A view of the U.S. Supreme Court on May 17, 2012. (Architect of the Capitol/Government works)
Rep. Doug Lamborn and Sen. Ted Cruz of Texas asked the Supreme Court to review a circuit court decision that “prohibits a Colorado business owner from exercising her free speech and religious liberty rights,” Lamborn announced in a statement on Friday.
Business owner Lorie Smith runs a website design company called 303 Creative. She is expanding her business into designing custom websites for customers planning weddings.
Smith says a court document that she is willing to work with everyone, regardless of their religion, race, gender, or sexual orientation, but she will decline any request to design or promote content that “contradicts biblical truth,” which includes promoting any conception of marriage other than one between a man and a woman, promoting sexual immorality, or anything that demeans or disparages others or incites violence.
GET THE MORNING HEADLINES DELIVERED TO YOUR INBOX
The document also says that these restrictions preclude the inclusion of wedding services for same-sex couples.
Under the Colorado Anti-Discrimination Act, Smith must provide these services for same-sex weddings, according to Lamborn’s press release.
Lamborn and Cruz, both Republicans, led an amicus brief in the case of 303 Creative LLC v. Elenis, stating that a Tenth Circuit decision allows “the State to ‘wield CADA as a sword’ to compel speech conflicting with an individual’s deeply held beliefs.”
The case asks whether the First Amendment prohibits a public accommodations law that “compels an artist to speak or stay silent, contrary to the artist’s sincerely held religious belief,” according to the Oct. 28 brief.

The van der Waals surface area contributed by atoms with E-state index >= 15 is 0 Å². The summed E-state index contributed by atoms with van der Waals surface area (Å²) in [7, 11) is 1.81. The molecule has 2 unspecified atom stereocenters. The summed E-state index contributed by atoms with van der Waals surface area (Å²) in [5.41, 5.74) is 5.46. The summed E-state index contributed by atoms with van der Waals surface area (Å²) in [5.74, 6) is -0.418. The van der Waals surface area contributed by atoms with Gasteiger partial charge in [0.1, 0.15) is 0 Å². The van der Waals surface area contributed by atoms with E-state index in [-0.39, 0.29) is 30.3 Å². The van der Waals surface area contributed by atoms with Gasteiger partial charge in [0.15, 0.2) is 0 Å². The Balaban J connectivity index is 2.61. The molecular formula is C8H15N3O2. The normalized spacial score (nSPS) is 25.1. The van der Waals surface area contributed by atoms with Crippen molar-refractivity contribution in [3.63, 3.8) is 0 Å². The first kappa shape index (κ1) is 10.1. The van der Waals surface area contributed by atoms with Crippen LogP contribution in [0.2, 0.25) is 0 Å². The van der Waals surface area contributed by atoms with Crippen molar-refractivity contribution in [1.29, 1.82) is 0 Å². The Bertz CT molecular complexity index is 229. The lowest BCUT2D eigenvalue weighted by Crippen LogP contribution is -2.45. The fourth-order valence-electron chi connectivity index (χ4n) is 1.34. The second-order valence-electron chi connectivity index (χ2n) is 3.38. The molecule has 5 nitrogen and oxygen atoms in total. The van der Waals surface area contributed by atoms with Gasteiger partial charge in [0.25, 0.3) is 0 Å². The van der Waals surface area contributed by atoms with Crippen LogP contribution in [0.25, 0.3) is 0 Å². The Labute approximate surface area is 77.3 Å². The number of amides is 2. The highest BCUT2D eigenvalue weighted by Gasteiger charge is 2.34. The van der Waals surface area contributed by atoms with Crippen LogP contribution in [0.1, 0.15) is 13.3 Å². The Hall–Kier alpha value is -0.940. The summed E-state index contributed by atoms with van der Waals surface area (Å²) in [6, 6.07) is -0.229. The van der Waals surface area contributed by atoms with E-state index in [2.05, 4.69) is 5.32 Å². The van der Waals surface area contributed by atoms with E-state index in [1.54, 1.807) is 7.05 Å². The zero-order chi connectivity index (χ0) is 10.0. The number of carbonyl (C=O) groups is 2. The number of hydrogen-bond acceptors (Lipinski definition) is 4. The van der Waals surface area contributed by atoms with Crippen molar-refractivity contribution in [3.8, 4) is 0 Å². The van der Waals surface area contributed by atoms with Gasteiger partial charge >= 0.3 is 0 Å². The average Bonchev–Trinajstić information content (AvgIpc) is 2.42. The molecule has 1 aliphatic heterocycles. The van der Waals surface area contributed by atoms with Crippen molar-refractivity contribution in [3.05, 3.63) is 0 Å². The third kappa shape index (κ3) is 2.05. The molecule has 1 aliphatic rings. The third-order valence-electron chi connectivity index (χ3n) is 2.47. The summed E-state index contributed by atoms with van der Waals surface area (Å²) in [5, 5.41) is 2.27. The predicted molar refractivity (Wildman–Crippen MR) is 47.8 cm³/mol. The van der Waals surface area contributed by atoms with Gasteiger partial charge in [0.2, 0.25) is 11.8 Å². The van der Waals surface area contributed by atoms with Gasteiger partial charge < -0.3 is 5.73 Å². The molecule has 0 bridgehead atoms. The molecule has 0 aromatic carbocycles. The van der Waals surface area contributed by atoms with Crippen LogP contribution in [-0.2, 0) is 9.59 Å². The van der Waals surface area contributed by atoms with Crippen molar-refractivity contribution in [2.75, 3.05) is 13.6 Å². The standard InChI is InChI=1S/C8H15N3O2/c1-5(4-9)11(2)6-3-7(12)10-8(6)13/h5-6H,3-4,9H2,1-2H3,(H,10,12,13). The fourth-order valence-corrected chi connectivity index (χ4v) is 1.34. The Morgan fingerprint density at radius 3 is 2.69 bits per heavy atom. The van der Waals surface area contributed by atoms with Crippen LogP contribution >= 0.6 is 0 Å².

“The Tenth Circuit Court of Appeals agreed with the Colorado Civil Rights Commission that the state can compel Ms. Smith’s creative speech — a decision that is wrong and should be reviewed by the Supreme Court,” Lamborn, of Colorado Springs, wrote in the press release.
Republican Reps. Lauren Boebert, of Colorado’s 3rd Congressional District, and Ken Buck, of the 4th Congressional District, also signed the brief.
Smith cannot provide custom services for same-sex weddings “without violating her Christian faith,” Cruz wrote in an Oct. 29 press release.
“Religious speech holds a uniquely important and protected place in American history and jurisprudence,” the brief says. “Ms. Smith and others like her deserve the strongest possible First Amendment protection. The Court should grant the petition.”
The case is a follow-on to the case of Masterpiece Cakeshop v. Colorado Civil Rights Commission. In 2012, Jack Phillips, the owner of Masterpiece Cakeshop in Lakewood, declined to create a wedding cake for Charlie Craig and David Mullins. Phillips said he would not create a wedding cake for a same-sex marriage because of his religious beliefs. Lamborn supported Phillips, and wrote an amicus brief to the Supreme Court in support of Phillips. In 2017, Lamborn wrote an editorial entitled “In defense of a cake artist and our rights,” where he argued that “artists should never be forced to create masterpieces that their consciences cannot support,” and he asked if the government would “force a Muslim singer to perform at a Christian religious event.”
The Supreme Court reversed the Colorado Civil Rights Commission’s decision and ruled that the Commission did not act with religious neutrality. The Supreme Court did not rule on the constitutional question of freedom of religion in their decision.
SUPPORT NEWS YOU TRUST.
Our stories may be republished online or in print under Creative Commons license CC BY-NC-ND 4.0. We ask that you edit only for style or to shorten, provide proper attribution and link to our web site. Please see our republishing guidelines for use of photos and graphics.